San Diego’s city council has voted unanimously to shut down access to Point La Jolla and Boomer Beach after complaints from residents and activists with regard to sea lions.
“People will be prevented from actually going on to the rocks at Point La Jolla and for Boomer’s Beach if your purpose is to actually get into the water for swimming, for paddleboarding … you’re still going to be allowed to get into the water,” Joe LaCava, the city council member representing La Jolla, told FOX 5 San Diego.
The area is well known for its sea lion population, which chooses the rocks to breed and nurse.
The transition from seasonal to year-round closure is a first of its kind that is praised by sea lion activists while some tourists told the TV station they were not thrilled about the indefinite closures.
Eleven days prior to the Sept. 18 city council vote, the California Coastal Commission unanimously approved the city’s plan to seal off the rocky area between La Jolla Cove beach and Boomer Beach from the public year-round to keep people and sea lions apart, La Jolla Light reports.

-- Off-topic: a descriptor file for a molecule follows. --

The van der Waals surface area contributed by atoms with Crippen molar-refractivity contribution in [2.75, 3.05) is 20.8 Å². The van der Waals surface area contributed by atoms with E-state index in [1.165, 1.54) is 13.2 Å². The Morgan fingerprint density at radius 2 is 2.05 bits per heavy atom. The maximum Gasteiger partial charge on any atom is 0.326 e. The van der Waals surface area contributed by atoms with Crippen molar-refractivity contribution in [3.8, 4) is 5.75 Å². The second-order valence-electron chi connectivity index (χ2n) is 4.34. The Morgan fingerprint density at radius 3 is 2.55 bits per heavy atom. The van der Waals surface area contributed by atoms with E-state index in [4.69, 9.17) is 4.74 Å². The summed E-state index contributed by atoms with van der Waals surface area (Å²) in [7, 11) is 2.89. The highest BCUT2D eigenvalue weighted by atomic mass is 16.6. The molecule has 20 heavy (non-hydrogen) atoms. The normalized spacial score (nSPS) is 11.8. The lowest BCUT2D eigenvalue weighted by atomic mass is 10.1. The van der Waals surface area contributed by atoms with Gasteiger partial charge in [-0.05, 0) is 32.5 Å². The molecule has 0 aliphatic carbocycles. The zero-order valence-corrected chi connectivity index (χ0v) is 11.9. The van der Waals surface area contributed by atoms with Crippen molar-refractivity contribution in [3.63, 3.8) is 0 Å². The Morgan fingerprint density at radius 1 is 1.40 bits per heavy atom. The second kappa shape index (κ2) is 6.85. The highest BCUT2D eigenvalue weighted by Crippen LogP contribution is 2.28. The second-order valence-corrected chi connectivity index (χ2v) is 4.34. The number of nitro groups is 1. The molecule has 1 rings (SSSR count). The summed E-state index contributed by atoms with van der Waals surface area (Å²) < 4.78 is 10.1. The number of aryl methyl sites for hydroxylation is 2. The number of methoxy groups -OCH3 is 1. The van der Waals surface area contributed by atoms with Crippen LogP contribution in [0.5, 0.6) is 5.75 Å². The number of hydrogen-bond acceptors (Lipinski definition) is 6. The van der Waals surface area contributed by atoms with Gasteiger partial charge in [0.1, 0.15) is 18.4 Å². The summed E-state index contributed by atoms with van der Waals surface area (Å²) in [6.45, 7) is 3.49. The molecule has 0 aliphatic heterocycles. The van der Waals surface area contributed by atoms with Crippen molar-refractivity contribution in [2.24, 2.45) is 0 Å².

“While tourists may want to take their children for a [close-up] view and a selfie with the wild 800 pound sea lions, the Marine Mammal Protection Act recommends viewing from 50 feet,” a spokesperson with the Sierra Club Seal Society wrote to FOX 5. “Any disturbance of a sea lion defined as changing their behavior including looking at you or moving away or growling is subject to a fine.”
In July, a video shared by Instagram user @whoisjaphet showed two sea lions taking over the beach amid summer crowds at rocky La Jolla Cove. Beachgoers made a run for it after the sea lions seemingly charged at people on the shore.
“Please give that large, male sea lion plenty of room,” a lifeguard can be heard saying over a loudspeaker in the video. “They have bitten people, and they are protected animals.”
There are no plans to close La Jolla Cove beach to divers, swimmers, surfers and beachgoers due to its “critical part of the [recreation] for folks who live in the area, for visitors in the area,” LaCava told FOX 5.
The restrictions will be in place for seven years, when the city will need to apply for another amendment or a new coastal development permit, according to La Jolla Light.
Fox News’ Sarah Rumpf-Whitten contributed to this report.